So over the last two years, our team at MIT, in collaboration many companies and foundations, has been making trips roughly once every three months to think about the Kumbh Mela and to find some interesting digital opportunities– to tackle these challenges in coordination with the local government, local universities, and local businesses. We look at sensing technologies to count the crowd. We’re looking at food distribution, food logistics, and various ways to steer the crowd using cellphone tower data. We are building pop-up housing. Food distribution that reaches networks of places you cannot reach. And it has been just fascinating. I encourage you to go to our website to learn more and everyone is welcome to come and participate in this effort. The next camp is in just about a couple of months,very close to Bombay at the end of January.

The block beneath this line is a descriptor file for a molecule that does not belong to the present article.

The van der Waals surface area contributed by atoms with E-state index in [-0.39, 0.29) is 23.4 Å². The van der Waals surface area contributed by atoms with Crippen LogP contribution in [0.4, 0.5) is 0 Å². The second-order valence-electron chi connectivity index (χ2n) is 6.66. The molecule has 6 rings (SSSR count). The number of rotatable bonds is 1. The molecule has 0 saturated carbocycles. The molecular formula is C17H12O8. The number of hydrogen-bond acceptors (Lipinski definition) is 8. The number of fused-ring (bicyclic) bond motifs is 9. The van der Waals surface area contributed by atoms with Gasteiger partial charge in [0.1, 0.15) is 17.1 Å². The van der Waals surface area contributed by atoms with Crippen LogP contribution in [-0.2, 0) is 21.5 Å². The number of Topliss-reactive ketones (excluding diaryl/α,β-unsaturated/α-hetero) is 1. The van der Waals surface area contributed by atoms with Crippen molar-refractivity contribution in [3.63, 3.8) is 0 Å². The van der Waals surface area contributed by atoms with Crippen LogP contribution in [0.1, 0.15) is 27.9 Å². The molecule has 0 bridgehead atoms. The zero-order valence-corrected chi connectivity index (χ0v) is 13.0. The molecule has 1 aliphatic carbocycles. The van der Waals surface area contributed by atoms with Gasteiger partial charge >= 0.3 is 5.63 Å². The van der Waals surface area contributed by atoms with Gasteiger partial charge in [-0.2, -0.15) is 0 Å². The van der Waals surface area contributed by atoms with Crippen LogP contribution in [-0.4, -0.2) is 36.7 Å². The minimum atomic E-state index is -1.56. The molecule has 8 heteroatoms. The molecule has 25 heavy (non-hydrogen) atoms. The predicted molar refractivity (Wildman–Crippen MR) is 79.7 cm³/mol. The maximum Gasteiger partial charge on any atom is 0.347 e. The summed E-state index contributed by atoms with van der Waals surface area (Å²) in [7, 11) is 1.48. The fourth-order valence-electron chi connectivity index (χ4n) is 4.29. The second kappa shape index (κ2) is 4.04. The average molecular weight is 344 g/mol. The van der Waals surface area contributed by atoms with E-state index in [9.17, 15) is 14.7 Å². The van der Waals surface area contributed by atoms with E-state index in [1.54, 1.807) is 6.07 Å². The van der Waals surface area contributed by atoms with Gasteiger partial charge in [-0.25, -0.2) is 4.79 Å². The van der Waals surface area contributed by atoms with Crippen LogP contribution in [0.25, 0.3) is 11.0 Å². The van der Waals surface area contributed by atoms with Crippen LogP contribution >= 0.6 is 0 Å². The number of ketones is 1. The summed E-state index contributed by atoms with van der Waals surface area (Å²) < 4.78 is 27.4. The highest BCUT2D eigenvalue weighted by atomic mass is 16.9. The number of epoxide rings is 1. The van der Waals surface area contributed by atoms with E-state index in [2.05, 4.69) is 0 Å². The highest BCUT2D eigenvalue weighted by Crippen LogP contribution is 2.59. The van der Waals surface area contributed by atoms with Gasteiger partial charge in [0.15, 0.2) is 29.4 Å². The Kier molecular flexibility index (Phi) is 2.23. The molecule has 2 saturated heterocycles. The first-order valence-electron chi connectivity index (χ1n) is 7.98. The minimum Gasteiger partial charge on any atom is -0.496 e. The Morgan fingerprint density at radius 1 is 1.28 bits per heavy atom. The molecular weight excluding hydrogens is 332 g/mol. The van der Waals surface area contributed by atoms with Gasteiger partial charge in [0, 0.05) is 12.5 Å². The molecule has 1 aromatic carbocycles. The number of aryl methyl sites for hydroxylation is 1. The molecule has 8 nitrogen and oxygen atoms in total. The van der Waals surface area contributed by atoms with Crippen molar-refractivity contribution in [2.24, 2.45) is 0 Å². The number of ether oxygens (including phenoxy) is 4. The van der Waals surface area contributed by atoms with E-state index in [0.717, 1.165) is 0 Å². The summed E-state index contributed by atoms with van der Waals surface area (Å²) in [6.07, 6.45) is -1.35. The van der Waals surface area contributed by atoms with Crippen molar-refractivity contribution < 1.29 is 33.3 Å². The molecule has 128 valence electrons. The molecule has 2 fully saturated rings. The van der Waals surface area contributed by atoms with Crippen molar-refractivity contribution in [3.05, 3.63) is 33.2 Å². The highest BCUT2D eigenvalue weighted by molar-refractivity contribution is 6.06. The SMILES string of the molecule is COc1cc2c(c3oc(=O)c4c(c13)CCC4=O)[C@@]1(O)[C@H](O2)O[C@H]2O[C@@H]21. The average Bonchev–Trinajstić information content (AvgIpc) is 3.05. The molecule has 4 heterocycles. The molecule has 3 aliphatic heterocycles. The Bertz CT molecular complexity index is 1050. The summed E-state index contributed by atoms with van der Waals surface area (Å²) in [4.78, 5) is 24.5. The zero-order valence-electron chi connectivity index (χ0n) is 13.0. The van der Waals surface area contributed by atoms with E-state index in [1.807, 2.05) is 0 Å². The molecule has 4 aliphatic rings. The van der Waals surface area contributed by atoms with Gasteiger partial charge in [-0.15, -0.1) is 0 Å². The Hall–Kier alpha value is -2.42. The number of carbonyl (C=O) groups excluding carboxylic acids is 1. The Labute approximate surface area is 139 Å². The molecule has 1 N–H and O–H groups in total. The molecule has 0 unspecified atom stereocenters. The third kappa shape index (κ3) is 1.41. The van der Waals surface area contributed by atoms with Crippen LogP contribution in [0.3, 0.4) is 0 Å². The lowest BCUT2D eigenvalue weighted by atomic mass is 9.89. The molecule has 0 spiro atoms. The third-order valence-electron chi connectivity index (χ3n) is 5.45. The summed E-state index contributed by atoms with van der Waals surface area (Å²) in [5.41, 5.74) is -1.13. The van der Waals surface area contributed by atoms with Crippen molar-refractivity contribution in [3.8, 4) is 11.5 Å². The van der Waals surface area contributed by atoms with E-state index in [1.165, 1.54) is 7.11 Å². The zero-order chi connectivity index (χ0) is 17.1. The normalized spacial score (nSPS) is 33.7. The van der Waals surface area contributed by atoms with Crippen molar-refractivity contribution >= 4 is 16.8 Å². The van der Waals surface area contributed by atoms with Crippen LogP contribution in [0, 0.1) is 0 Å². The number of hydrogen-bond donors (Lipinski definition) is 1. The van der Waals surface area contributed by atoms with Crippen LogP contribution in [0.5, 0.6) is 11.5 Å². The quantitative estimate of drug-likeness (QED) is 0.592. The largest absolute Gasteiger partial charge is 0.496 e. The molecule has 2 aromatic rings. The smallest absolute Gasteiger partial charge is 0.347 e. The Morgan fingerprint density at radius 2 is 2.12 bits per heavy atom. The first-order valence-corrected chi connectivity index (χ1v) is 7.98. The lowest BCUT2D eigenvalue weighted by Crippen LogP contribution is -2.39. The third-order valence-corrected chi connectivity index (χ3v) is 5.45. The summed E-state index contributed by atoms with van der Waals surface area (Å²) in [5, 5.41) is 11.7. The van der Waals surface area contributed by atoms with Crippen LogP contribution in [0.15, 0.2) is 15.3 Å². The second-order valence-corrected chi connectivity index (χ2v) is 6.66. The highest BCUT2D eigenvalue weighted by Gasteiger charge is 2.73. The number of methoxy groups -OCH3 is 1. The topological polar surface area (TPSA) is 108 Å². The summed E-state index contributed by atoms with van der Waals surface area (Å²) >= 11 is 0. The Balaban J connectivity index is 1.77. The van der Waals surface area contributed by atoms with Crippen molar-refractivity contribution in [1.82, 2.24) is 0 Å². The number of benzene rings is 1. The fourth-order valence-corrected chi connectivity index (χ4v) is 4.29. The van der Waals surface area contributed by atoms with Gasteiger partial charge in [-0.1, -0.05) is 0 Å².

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So when it comes to big data or internet of things and new abilities for citizens, it’s obvious that we cannot think leniently and scale solutions that we already know. We have to leapfrog and think about solutions that are well beyond the out-of-sight and further out of our mind. So with some of the collaborators at the Media Lab, we have started the REDx initiative, and we have centers popping up in many parts of the world. You may know some of these people. We work with Sandy Pentland, Kent Larson, Ethan Zuckerman, Cesar Hidalgo, and Iyad Rahwan. Also we have professor Ishi here from theMedia Lab, who constantly inspires me to do new things.